Ontivity Resources


New Braunfels, TX, September 13, 2023


While many of us have completed the required hazard communication training, how many of us are taking time to read through our SDSs, or Safety Data Sheets posted around the facilities? To really study our hazardous substances and learn about chemical interactions and what employees need to know and what to avoid, we should get in the habit of researching new chemicals on the jobsite. For example, many of us understand the dangers of mixing chlorine and ammonia and the toxic vapor it creates, but what about other chemical interactions? What should we be aware of that is used every day? To help understand chemical hazards better, we are going to break it down into three different categories or topics:

First, we are going to identify why hazard communication training is important.

Next, we are going to focus on what is a Safety Data Sheet.

Last, we are going to discuss proper container labeling.


Chemical products such as sealants, adhesives, glues, paints, mineral oil, and cement-based products are used every day on construction sites. However, if these chemical products are not used safely on a job site, then you could be at risk. The potential of chemical products to cause harm depends on a number of factors including how dangerous they may be and how long or how often you are exposed to them. Exposure to chemicals can result in various short and long-term health def­ects such as drowsiness, dizziness, dermatitis, burns, eye damage, respiratory disease, cancer, reproductive def­ects, liver or even kidney disease. Needless to say, we have to take this topic seriously.


Safety data sheets or SDS are intended to provide specific information about a substance or mixture used in our workplace. The SDS communicates the hazards associated with the chemical products that exist in some of the items which we may come into contact with while on the job. The SDS includes information such as the properties of each chemical, physical health, and environmental health hazards of the product in which is being used and or stored. The SDS also includes protective measures like PPE, safety precautions for handling, storing, and transporting of the chemicals. If you need this information at your workplace, simply go to www.3eonline.com to access your SDS on your product. The Ontivity resource is simple to navigate, just enter the product name and manufacturer or number in the drop-down tabs and it will continue to walk you through the process until you get to the desired SDS.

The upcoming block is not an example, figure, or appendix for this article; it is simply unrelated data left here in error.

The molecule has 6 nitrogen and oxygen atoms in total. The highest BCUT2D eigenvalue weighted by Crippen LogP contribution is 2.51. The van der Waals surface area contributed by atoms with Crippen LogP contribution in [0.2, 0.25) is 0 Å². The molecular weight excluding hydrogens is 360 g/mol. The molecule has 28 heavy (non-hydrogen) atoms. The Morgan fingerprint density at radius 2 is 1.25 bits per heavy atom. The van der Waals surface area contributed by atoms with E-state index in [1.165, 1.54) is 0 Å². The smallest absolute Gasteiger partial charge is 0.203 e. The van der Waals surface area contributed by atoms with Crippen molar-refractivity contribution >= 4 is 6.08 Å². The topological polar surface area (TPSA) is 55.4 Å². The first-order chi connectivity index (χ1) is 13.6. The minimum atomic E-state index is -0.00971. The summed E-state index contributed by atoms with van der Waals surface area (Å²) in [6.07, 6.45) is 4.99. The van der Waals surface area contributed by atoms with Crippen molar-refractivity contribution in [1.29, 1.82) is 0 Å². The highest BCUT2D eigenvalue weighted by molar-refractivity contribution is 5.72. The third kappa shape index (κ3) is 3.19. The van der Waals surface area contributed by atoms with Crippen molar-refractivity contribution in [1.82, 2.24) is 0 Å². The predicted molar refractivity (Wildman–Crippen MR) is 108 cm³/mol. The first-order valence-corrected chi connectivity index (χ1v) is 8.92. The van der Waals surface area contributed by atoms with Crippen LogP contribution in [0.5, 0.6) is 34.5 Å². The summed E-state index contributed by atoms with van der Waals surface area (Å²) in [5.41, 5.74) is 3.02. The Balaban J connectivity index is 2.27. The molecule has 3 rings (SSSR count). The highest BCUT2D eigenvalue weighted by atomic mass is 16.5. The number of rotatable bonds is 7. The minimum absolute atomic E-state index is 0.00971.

All “Hazardous Chemical” containers must be labeled for the health and safety of employees and emergency responders. Although OSHA regulations require labeling only those containers with hazardous chemicals, Ontivity recommends all non-hazardous chemical containers be labeled with the product identity in order to minimize confusion. In the event there is a chemical with no OSHA hazard, then a label will make that fact obvious. Often, jobs require transferring chemicals from the original labeled container into a secondary container like a gas can. Portable containers must comply with the labeling requirements. If you mix up an unlabeled salt or sugar container in the kitchen, you might ruin dinner. On the jobsite, you might ruin someone’s life.

If you would like more information on this topic or any other safety-related topic, please reach out to the Ontivity safety team at safety@ontivity.com, and we will get you taken care of. 

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